European bourses end week lower as banks cap chipmakers’ gains, delta variants weigh

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European bourses end week lower as banks cap chipmakers’ gains, delta variants weigh

On Friday, a basket of European stock indices had wrapped up the day in a mixed tenure with regional benchmark pan-European STOXX 600 gaining 0.3 per cent following a boost from the chipmakers, however, gains were largely eclipsed by a sharp downturn in financials and heavy-weight lenders, as a better-than-anticipated US non-farm payrolls data had botched to lift up analysts’ morale that a 10-month-peak job gains in June would not be adequate to yield a change of heart in US Fed policymakers.

On top of that, a resurgence in delta variant across South-east Asia, which the WHO Director General Tedros Adhanom claimed had already spread across more than 100 countries earlier in the day, added to further strains.

Nonetheless, benchmark STOXX 600’s semiconductor index rose 1.1 per cent on Friday following a 1.4 per cent and 2.5 per cent gain in the shares’ prices of chipmaker ASML Holding NV alongside ASM International NV respectively, while bank stocks soured 1.3 per cent.

Besides, the travel and leisure sub-sector climbed 1.6 per cent, but fell 1.4 per cent on the week as a pandemic-led renewed restriction in the UK had weighed heavily on market participants’ morale.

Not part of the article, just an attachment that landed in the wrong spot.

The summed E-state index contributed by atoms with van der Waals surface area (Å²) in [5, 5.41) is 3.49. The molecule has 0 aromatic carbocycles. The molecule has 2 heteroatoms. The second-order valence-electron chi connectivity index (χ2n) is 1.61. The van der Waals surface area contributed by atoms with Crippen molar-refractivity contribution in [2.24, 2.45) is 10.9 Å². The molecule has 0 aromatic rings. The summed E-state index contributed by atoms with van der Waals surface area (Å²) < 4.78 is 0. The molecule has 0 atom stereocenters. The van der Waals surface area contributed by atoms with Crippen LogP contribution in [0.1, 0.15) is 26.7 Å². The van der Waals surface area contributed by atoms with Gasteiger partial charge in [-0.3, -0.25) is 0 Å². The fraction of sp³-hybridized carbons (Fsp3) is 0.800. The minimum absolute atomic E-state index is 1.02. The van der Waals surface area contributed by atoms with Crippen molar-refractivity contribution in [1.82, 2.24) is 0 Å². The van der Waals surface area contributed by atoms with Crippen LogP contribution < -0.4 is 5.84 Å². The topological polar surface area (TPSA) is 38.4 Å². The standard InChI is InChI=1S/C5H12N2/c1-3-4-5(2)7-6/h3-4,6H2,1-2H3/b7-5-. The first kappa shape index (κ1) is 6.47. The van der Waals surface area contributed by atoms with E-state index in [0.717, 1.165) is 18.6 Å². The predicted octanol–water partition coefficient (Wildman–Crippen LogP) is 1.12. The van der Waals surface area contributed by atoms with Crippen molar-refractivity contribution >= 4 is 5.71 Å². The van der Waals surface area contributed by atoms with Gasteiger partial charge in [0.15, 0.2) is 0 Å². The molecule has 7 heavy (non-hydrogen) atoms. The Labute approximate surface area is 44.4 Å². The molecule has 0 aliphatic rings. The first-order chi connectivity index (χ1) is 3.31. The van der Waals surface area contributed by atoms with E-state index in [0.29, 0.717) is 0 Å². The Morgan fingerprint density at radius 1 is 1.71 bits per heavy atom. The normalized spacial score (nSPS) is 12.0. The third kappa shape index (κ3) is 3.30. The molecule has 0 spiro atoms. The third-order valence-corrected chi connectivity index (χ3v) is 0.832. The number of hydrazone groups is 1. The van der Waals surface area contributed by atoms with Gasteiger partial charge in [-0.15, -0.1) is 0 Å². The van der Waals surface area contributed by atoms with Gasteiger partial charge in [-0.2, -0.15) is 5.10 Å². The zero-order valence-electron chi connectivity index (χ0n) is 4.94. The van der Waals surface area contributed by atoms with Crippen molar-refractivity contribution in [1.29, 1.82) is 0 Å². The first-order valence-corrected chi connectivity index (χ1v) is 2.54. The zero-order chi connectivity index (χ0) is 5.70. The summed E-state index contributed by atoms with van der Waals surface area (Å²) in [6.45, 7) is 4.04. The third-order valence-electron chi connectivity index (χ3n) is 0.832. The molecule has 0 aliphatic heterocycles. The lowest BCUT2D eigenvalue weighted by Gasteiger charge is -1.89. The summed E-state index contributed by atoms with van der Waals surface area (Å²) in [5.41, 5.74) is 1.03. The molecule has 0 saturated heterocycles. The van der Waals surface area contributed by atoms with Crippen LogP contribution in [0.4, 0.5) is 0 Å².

European shares end lower as delta variant frets dent recovery hopes

Citing statistics, in the day’s European stock market closure, London’s blue-chip index FTSE 100 inched 0.02 per cent lower to 7,123.27 and French CAC 40 fell 0.015 per cent to 6,552.86, while Frankfurt’s DAX added 0.30 per cent to wrap up the session at 15,650.09.

Elsewhere in the Europe, Italy’s FTSE MIB shed 0.014 per cent to 25,282.41, while Madrid’s benchmark IBEX 35 lost 0.28 per cent to 8,907.60. On the week, London’s FTSE 100 shed 0.18 per cent and French CAC 40 curbed 0.89 per cent, while Frankfurt’s DAX rose 0.51 per cent.

Italy’s FTSE MIB muzzled 1.07 per cent, while Madrid’s IBEX 35 dropped as much as 1.85 per cent. Meanwhile, citing that a resurgence of delta variant would more likely to dictate the European markets over coming days, a senior economist at TS Lombard wrote in a client note, “Inflation is still clients’ most popular risk to discuss at global level, but considering the European area’s delayed reopening, subdued wage growth and limited fiscal stimulus, the evolution of the Delta variant is a more pressing issue”.